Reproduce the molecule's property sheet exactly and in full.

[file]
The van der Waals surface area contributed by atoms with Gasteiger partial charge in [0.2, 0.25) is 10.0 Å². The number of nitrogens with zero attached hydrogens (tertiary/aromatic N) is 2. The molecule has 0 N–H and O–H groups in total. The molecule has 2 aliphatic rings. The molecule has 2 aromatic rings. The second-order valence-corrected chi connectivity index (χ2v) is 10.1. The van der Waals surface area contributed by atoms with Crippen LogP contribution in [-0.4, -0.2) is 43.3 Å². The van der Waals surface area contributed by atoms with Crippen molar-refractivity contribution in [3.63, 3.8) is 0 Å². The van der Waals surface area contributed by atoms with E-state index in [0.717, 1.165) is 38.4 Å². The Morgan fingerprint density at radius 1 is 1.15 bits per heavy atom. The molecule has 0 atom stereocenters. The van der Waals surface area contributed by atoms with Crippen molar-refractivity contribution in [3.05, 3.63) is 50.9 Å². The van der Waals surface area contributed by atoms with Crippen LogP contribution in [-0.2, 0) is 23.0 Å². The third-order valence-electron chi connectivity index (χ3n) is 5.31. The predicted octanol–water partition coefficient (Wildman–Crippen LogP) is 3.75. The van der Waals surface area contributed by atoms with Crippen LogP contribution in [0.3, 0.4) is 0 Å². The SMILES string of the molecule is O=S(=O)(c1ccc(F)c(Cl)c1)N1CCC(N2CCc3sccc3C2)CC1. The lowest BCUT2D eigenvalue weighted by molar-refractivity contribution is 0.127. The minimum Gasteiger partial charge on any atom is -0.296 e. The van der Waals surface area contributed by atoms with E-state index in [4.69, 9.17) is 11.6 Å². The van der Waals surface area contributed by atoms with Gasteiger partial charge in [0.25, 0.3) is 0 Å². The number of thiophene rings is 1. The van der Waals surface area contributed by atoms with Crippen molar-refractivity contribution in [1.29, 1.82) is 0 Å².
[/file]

The van der Waals surface area contributed by atoms with Gasteiger partial charge in [0.2, 0.25) is 10.0 Å². The number of nitrogens with zero attached hydrogens (tertiary/aromatic N) is 2. The molecule has 0 N–H and O–H groups in total. The molecule has 2 aliphatic rings. The molecule has 2 aromatic rings. The second-order valence-corrected chi connectivity index (χ2v) is 10.1. The van der Waals surface area contributed by atoms with Crippen LogP contribution in [-0.4, -0.2) is 43.3 Å². The van der Waals surface area contributed by atoms with Crippen molar-refractivity contribution in [3.63, 3.8) is 0 Å². The van der Waals surface area contributed by atoms with E-state index in [0.717, 1.165) is 38.4 Å². The Morgan fingerprint density at radius 1 is 1.15 bits per heavy atom. The molecule has 0 atom stereocenters. The van der Waals surface area contributed by atoms with Crippen molar-refractivity contribution in [3.05, 3.63) is 50.9 Å². The van der Waals surface area contributed by atoms with Crippen LogP contribution in [-0.2, 0) is 23.0 Å². The third-order valence-electron chi connectivity index (χ3n) is 5.31. The predicted octanol–water partition coefficient (Wildman–Crippen LogP) is 3.75. The van der Waals surface area contributed by atoms with Crippen LogP contribution in [0.3, 0.4) is 0 Å². The SMILES string of the molecule is O=S(=O)(c1ccc(F)c(Cl)c1)N1CCC(N2CCc3sccc3C2)CC1. The lowest BCUT2D eigenvalue weighted by molar-refractivity contribution is 0.127. The minimum Gasteiger partial charge on any atom is -0.296 e. The van der Waals surface area contributed by atoms with E-state index in [4.69, 9.17) is 11.6 Å². The van der Waals surface area contributed by atoms with Gasteiger partial charge in [0.25, 0.3) is 0 Å². The number of thiophene rings is 1. The van der Waals surface area contributed by atoms with Crippen molar-refractivity contribution in [1.29, 1.82) is 0 Å².